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What is the C# Using block and why should I use it?

So I've just noticed that at msdn examples and some stackoverflow questions there were answer where the using statement is used before the streamwriter etc, but what is actually the benefit? Since I've never been taught/told/read any reason to use it.

            using (StreamReader sr = new StreamReader(path)) 
            {
                while (sr.Peek() >= 0) 
                    Console.WriteLine(sr.ReadLine());
            }

Instead of:

            StreamReader sr = new StreamReader(path);
            while (sr.Peek() >= 0) 
                Console.WriteLine(sr.ReadLine());
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marked as duplicate by Dave Zych, 500 - Internal Server Error, Daniel Brückner, horgh, John Koerner Feb 1 '13 at 0:17

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4 Answers 4

up vote 5 down vote accepted

The using block calls the Dispose method of the object used automatically, and the good point is that it is guaranteed to be called. So the object is disposed regardless of the fact an exception is thrown in the block of statements or not. It is compiled into:

{
    StreamReader sr = new StreamReader(path);
    try
    {
        while (sr.Peek() >= 0) 
            Console.WriteLine(sr.ReadLine());
    }
    finally
    {
        if(sr != null)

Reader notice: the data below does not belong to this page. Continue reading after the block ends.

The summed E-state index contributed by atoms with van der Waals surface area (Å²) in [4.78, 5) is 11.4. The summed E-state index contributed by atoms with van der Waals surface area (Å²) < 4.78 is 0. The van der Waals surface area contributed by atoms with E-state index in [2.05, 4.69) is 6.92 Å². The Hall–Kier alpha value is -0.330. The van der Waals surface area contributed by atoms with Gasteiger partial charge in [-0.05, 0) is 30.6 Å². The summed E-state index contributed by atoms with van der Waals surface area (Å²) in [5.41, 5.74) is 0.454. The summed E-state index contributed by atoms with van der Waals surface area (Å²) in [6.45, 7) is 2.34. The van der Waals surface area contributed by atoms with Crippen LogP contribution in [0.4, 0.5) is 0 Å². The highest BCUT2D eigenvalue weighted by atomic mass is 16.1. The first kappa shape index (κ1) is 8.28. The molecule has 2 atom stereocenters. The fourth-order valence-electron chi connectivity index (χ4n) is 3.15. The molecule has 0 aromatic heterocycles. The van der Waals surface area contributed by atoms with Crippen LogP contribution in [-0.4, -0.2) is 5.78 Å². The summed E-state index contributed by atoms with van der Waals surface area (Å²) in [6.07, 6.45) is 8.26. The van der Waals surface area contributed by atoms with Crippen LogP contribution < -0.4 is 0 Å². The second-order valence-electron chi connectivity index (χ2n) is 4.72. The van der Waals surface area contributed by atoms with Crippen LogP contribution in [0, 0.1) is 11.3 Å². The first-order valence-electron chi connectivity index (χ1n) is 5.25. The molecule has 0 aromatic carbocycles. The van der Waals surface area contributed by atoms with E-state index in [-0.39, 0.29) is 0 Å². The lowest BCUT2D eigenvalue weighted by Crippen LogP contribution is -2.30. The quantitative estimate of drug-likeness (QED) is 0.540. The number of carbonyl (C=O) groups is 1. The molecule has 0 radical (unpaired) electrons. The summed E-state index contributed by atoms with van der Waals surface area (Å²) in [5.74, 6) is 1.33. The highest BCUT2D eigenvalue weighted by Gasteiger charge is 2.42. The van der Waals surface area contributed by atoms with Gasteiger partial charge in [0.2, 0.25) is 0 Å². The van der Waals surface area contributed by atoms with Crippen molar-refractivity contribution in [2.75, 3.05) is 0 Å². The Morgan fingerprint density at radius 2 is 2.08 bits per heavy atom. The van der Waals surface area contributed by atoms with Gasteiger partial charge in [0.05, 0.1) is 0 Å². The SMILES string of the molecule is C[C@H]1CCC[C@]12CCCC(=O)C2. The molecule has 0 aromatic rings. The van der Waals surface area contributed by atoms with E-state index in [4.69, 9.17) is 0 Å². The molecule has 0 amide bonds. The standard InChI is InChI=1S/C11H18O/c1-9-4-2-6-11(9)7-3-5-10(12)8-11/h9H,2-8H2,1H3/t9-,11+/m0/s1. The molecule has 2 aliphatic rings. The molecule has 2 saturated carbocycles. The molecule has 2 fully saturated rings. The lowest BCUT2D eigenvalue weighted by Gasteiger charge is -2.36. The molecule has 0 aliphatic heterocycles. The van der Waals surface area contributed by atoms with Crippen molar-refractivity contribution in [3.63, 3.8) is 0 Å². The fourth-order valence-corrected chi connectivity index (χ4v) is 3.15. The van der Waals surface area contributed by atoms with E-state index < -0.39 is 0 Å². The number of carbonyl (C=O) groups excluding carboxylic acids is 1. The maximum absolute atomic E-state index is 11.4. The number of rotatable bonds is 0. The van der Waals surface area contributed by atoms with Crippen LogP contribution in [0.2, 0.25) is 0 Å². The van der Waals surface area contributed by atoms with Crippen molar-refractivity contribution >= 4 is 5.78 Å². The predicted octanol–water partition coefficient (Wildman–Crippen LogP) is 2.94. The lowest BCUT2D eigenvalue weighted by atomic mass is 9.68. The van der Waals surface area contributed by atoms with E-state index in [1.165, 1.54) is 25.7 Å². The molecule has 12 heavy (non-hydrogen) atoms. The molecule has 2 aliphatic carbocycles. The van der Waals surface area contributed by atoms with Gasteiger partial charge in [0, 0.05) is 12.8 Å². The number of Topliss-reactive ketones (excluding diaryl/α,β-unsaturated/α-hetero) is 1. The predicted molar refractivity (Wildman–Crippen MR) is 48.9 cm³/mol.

sr.Dispose();
    }
}

The extra curly braces are put to limit the scope of sr, so that it is not accessible from outside of the using block.

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It is actually compiled into a try-finally block. –  Daniel Hilgarth Jan 31 '13 at 23:37
    
@DanielHilgarth absolutely. I was editing the answer. –  Sina Iravanian Jan 31 '13 at 23:39
1  
@CSharpStudent it depends on how IDisposable is implemented. It usually frees the resources used. In our StreamReader example trying to read from the stream again, would result in an exception of that kind. Note that a disposed object is different from a null object. –  Sina Iravanian Feb 1 '13 at 0:03
1  
@CSharpStudent Well, first you notice some symptoms, such as excessive slowness, and so on. Then you use a profiler (such as RedGate's ANTS Memory Profiler) and you see that some big objects are never garbage collected or disposed of. –  Sina Iravanian Feb 1 '13 at 0:16
1  
There is another detail to the code - in an using block it is not valid to perform an assignment to the variable holding the disposable object while in the code above nothing prevents changing the value of sr from inside the try block. –  Daniel Brückner Feb 1 '13 at 1:03

using statement works on stuff that implement IDisposable interface.

.net will garantee that the StreamReader will be disposed.

You don't have to worry about closing or managing it further: just use what you need inside the "using" scope.

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It automatically calls the StreamReader.Dispose() method for you. If you choose not to use the using keyword, you end up with an open stream after you run your code block. This is beneficial if you want to reserve a file (etc) for continued use, but could be bad practice if you do are not going to manually dispose of it when finished.

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The using provides a convenient syntax that ensures the correct use of IDisposable objects. It is compiled into:

StreamReader sr = new StreamReader(path);
try 
{
    while (sr.Peek() >= 0) 
        Console.WriteLine(sr.ReadLine());
} finally
{
    sr.Dispose();
}

As documented on MSDN

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